Severe drought in four Nebraska counties is opening up Conservation Reserve Program (CRP) land to haying and grazing for a limited time.
The USDA Farm Service Agency (FSA) granted the emergency designation for Adams, Franklin, Kearney, and Webster counties.
Greg Reisdorff, FSA-Nebraska program chief, says the south-central part of the state is the driest.
“In that particular part of the state, I call it a bullseye,” Reisdorff tells Nebraska Radio Network. “There are about four or five counties that have hit that D-2 (Severe Drought) designation. We have many others that are slightly dry and a lesser degree, but those four counties are the ones that have requested it at this time.”
CRP land usually is left untouched, but Reisdorff says it is good to have when agricultural producers face an emergency.
“They can hay half their field and they have to leave half remaining,” he says.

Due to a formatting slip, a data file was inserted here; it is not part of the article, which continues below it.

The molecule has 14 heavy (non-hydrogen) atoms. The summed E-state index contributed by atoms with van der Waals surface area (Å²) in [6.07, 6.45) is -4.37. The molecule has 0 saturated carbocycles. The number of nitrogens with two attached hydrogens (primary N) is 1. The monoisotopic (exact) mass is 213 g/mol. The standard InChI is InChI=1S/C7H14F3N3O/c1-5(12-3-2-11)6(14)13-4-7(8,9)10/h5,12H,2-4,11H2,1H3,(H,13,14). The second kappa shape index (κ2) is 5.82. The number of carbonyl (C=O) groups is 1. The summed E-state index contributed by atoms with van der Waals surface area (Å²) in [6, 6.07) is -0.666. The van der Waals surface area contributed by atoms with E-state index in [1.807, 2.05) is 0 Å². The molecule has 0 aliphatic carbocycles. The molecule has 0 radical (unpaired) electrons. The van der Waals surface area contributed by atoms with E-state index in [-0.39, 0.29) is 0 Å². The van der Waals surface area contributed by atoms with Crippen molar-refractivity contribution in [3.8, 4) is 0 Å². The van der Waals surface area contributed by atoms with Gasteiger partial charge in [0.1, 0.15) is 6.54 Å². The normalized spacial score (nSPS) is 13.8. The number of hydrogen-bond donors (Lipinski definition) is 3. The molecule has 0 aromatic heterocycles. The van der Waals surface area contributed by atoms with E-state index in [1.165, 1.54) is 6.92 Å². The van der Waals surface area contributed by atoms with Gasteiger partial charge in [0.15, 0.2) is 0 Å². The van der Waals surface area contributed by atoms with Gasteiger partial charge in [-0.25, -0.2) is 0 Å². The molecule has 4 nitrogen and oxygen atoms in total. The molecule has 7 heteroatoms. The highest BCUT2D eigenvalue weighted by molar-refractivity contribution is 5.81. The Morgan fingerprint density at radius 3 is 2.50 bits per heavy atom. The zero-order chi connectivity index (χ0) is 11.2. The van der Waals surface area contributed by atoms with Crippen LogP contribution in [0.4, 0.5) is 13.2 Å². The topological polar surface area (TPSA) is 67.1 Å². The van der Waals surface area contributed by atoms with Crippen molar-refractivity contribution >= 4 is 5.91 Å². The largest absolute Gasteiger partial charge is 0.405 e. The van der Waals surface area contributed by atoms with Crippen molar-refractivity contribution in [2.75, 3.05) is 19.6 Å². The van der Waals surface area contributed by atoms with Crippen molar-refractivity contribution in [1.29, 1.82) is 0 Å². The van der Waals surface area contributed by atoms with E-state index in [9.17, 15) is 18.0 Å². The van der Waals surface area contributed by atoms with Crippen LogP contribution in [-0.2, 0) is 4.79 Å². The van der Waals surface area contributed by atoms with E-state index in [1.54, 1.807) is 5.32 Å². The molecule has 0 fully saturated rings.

Producers are paid when they enroll land into the CRP. In the past, those payments were reduced when the FSA allowed emergency haying and grazing.
“One change, though, is the 2014 Farm Bill did remove the payment reduction, so we don’t have to assess a payment reduction for this emergency designation,” Reisdorff says.
Haying on CRP land in those four counties is allowed until Aug. 31, while grazing runs through Sept. 30, 2016.
Producers must sign up and receive approval from their local FSA office prior to any emergency haying or grazing and must work with the Natural Resources Conservation Service (NRCS) to ensure an amended conservation plan is in place.
The CRP acreage can be used for their own livestock or they may grant another livestock producer use of the CRP acreage. CRP participants can donate, but are not allowed to sell, the hay.